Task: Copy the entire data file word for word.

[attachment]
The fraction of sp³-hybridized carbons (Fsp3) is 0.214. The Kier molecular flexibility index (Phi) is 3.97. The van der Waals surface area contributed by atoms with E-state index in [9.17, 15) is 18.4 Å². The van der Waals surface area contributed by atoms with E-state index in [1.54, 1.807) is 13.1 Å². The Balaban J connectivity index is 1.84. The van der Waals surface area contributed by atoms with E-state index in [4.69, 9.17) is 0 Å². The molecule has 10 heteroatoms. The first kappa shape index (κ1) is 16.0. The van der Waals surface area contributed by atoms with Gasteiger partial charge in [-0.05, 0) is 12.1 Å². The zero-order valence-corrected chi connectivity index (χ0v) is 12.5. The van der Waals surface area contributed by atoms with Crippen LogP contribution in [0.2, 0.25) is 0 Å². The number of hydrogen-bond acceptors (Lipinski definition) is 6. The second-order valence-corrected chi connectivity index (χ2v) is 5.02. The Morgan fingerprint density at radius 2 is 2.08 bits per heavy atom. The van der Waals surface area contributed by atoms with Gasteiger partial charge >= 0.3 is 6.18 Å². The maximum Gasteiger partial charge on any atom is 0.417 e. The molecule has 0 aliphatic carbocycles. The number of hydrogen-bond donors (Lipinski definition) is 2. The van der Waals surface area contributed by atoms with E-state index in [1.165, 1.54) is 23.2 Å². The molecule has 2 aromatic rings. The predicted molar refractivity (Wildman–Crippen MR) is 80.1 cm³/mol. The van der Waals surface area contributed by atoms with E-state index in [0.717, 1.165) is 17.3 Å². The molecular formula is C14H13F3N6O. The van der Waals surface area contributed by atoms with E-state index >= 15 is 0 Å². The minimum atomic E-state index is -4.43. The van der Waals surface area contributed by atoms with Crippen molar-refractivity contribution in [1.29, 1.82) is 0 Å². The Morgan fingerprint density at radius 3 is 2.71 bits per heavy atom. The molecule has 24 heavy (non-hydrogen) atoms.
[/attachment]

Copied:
The fraction of sp³-hybridized carbons (Fsp3) is 0.214. The Kier molecular flexibility index (Phi) is 3.97. The van der Waals surface area contributed by atoms with E-state index in [9.17, 15) is 18.4 Å². The van der Waals surface area contributed by atoms with E-state index in [1.54, 1.807) is 13.1 Å². The Balaban J connectivity index is 1.84. The van der Waals surface area contributed by atoms with E-state index in [4.69, 9.17) is 0 Å². The molecule has 10 heteroatoms. The first kappa shape index (κ1) is 16.0. The van der Waals surface area contributed by atoms with Gasteiger partial charge in [-0.05, 0) is 12.1 Å². The zero-order valence-corrected chi connectivity index (χ0v) is 12.5. The van der Waals surface area contributed by atoms with Crippen LogP contribution in [0.2, 0.25) is 0 Å². The number of hydrogen-bond acceptors (Lipinski definition) is 6. The second-order valence-corrected chi connectivity index (χ2v) is 5.02. The Morgan fingerprint density at radius 2 is 2.08 bits per heavy atom. The van der Waals surface area contributed by atoms with Gasteiger partial charge >= 0.3 is 6.18 Å². The maximum Gasteiger partial charge on any atom is 0.417 e. The molecule has 0 aliphatic carbocycles. The number of hydrogen-bond donors (Lipinski definition) is 2. The van der Waals surface area contributed by atoms with E-state index in [1.165, 1.54) is 23.2 Å². The molecule has 2 aromatic rings. The predicted molar refractivity (Wildman–Crippen MR) is 80.1 cm³/mol. The van der Waals surface area contributed by atoms with E-state index in [0.717, 1.165) is 17.3 Å². The molecular formula is C14H13F3N6O. The van der Waals surface area contributed by atoms with E-state index >= 15 is 0 Å². The minimum atomic E-state index is -4.43. The van der Waals surface area contributed by atoms with Crippen molar-refractivity contribution in [1.29, 1.82) is 0 Å². The Morgan fingerprint density at radius 3 is 2.71 bits per heavy atom. The molecule has 24 heavy (non-hydrogen) atoms.